The cabin is roomy, everything I needed seemed to be well within reach from the driver's seat and I really dug the look of the 19-inch alloy wheels against the exterior's machine gray metallic paint job (a $300 extra). Convenience changes Mazda made to the CX-5 include rear doors that open wider for easier passenger loading and two stages of recline adjustability to the back seats, which can also now be folded forward to create a flat load floor all the way back to the liftgate.
You can open and close the power liftgate with the push of buttons, one on the instrumental panel, one on the liftgate and one on the remote for keyless entry. (Oh yeah, there is push-button ignition, so you never need to take that remote out of your pocket or purse.) A cool feature I appreciated was the mesh divider between the back seats and cargo area that folds down when the liftgate raises up. Even with the rear seats up, there is a decent amount of room behind them, certainly enough to handle a major Costco run. There are expanded door pockets and storage cubbies throughout the vehicle.
My test model had four USB ports, a steering wheel and front and rear seats that can be heated. Like the systems in other newer cars, the speed limit and warning icons are projected low on the windshield in front of the driver, but the Grand Touring model also includes an image of the traffic sign you are approaching. The name of the street you are about to cross or turn onto also pops up on the 7-inch display screen that shows navigation information, details about the radio station (or satellite radio channel) you are listening to and the rear-camera view when you put the crossover in reverse.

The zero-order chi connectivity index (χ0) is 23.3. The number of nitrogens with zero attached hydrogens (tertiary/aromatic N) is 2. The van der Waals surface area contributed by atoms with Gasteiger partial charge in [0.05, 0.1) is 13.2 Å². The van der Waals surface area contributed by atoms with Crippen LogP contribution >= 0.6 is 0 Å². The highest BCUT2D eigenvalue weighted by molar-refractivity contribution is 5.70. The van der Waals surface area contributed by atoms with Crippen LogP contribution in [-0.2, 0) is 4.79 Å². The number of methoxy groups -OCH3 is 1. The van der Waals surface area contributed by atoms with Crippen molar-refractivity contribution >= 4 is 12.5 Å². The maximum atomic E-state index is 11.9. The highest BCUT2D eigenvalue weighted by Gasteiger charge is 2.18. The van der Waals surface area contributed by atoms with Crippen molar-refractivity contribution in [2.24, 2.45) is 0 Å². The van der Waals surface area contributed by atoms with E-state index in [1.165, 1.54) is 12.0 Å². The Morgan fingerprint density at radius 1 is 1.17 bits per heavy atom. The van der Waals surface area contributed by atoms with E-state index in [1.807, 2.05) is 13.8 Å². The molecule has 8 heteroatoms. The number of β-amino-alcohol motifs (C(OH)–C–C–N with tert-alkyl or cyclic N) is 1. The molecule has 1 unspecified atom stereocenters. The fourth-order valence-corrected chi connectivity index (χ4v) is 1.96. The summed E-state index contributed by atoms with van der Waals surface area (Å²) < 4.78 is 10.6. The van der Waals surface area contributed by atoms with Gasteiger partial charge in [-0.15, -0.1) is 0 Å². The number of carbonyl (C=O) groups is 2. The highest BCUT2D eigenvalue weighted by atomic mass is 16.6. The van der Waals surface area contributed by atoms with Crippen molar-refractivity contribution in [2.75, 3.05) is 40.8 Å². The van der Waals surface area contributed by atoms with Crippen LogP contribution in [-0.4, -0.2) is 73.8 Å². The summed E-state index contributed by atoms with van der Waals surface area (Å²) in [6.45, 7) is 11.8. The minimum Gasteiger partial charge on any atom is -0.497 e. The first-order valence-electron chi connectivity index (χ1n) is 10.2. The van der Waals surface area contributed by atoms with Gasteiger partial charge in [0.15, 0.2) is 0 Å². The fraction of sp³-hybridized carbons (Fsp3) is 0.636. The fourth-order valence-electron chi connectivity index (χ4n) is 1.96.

The rear-view camera is standard on all CX-5 models and, without the traffic sign recognition, so is the heads-up display for the driver. The Grand Touring model includes the adaptive Radar Cruise Control system.
So, how much does all this set you back? Not much compared to most same-class crossovers. An entry-level CX-5 goes for as little as $24,985. Without the premium extras, the Grand Touring model I drove would have been $29,395. With the premiums: $32,785. I've test driven crossovers from other carmakers, with about the same extras, that run $34,000+ to $70,000+.
My CX-5 was relatively inexpensive to drive as well, with an EPA fuel economy rating of 24 miles per gallon city, 31 mpg highway and 27 mpg combined. The EPA greenhouse gas rating is a 6 (10 being best) and smog is an 8.
I'd be remiss not to mention this anecdote. Pulling into a driveway to pick up a foreign student for a ride to school, her classmate who was already in the car remarked how he loved the looks of this Grand Touring model's two-tone, black and off white leather interior—but he feared the lighter shade would quickly get dirty and dingy. As the other student climbed into the back seat, the first thing out of her mouth was, "Nice car, but I'd be afraid of the white leather getting dirty." Maybe the grime-to-light-color factor is of grave importance in their native Basque region, caused perhaps by bad experiences with grimy Catalan car borrowers. But given we were in a crossover—the go-to vehicle for parents weening themselves from full-size SUVs and minivans and desiring driving excitement while no doubt spilling coffee from behind the wheel—interior color consideration is valid.
Get all black and let the Catalans call Uber.